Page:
Anyway, I had to take time off work to get something to serve from a nearby pastry shop (I’d made a quiche the day before but mum said that wasn’t enough). Now all I had to do was sort out the hair issue and make some time for an inevitable wardrobe crisis. I got home, did my hair in 10 minutes or so and had enough time now for my final cigarettes of the evening and my wardrobe crisis. I started to try on everything possible in my wardrobe. I needed to look conservative yet smart, elegant yet young. Black is no color for a young person, so that was half my wardrobe out. No tight trousers, no short tops, and nothing that made me look too trendy. Of course all this was in an effort not to embarrass my partner in front of his family. (Of course, I later found out that my partner couldn’t have cared less about what I wore as long as I didn’t come out in a bikini!).
Make up: I needed to put some makeup on so that I still showed that “bridal” glow but not too much make up so that it wouldn’t look like a sluttish glow! Do I put on my jeweler to show my partner’s generosity to them, or would that just make me look pretentious? Question after question clouded my head and it was 10 to 8 and I wasn’t’ ready yet!
When they finally arrived all was ready and looking good. My mother would have been proud. All I had to do now was prepare myself for the attack of questions regarding my non-existent Louis XV and XVI chairs ( I hate classic French style, besides if you ask me, if a chair has the same name as a French historical figure, there has to be something wrong). We sat, I served the tea without too much trembling and carefully placed the same amount of pastries on every plate before I handed them out. All was going smoothly. I was relieved. My worries about being Wonder Woman seemed to have answered themselves for them. Am I a good wife? I was proud to think that it certainly looked like it; my house was tidy and pretty… Am I a good cook? I think my quiche spoke for itself… Am I a good hostess? Certainly felt like it, charm was oozing out of me that night…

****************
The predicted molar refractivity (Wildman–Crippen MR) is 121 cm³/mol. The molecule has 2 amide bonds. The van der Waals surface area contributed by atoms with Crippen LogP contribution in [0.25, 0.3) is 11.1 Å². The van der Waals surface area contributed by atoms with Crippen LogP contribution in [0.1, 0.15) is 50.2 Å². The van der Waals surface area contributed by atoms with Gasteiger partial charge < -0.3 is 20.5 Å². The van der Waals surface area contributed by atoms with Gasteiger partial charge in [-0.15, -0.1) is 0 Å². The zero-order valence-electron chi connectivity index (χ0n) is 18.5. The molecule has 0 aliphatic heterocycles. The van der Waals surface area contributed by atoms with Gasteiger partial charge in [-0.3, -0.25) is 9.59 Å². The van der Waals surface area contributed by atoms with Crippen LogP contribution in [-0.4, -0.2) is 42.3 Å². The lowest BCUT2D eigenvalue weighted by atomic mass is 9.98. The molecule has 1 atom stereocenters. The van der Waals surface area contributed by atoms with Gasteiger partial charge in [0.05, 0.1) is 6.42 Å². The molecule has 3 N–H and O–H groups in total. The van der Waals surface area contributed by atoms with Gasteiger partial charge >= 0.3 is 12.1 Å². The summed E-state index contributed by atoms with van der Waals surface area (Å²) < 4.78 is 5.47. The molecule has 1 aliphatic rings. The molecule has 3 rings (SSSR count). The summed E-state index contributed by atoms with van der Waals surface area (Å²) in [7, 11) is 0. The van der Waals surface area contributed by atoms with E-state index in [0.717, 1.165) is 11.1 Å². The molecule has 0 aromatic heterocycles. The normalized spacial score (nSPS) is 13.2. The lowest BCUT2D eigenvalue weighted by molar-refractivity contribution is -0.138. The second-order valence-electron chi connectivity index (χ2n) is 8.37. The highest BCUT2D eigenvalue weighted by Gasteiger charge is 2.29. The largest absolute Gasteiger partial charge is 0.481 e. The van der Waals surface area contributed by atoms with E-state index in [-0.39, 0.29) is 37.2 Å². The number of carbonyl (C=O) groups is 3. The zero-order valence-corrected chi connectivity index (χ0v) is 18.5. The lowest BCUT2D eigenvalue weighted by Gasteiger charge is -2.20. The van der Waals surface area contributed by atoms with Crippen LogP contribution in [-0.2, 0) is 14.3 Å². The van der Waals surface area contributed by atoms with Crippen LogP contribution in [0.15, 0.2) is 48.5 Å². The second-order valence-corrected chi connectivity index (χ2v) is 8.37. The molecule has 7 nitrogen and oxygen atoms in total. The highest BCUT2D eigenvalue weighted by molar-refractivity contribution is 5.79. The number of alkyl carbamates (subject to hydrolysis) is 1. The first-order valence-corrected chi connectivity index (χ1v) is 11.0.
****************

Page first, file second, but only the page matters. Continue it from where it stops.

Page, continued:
YES! I was indeed Wonder Woman in their eyes. It looked like I’d fulfilled all the criteria that the older members of the family would generally expect…until they started to have their political discussions. Now I’m usually very eloquent when it comes to political discussions, but I’m ashamed to say not when they are taking place in Arabic. So I ended up just sitting there, looking like a total bimbo, quiet as brick. I had an outer body experience and felt really annoyed when I saw myself as the pretty perfect housewife…. with no brain!
The evening ended with the guests shaking my husband’s hand with a “we’re so proud of you” look and hugging me with a “well done dear” look. I seemed to have satisfied their expectations, even if my own intellectual pride was sulking. But I decided that day that it was impossible to fulfil all the criteria… You just have to try your best. And if my intellect’s ego was a little wounded, in this case at least, it was a small price to pay for coming out as Wonder Woman!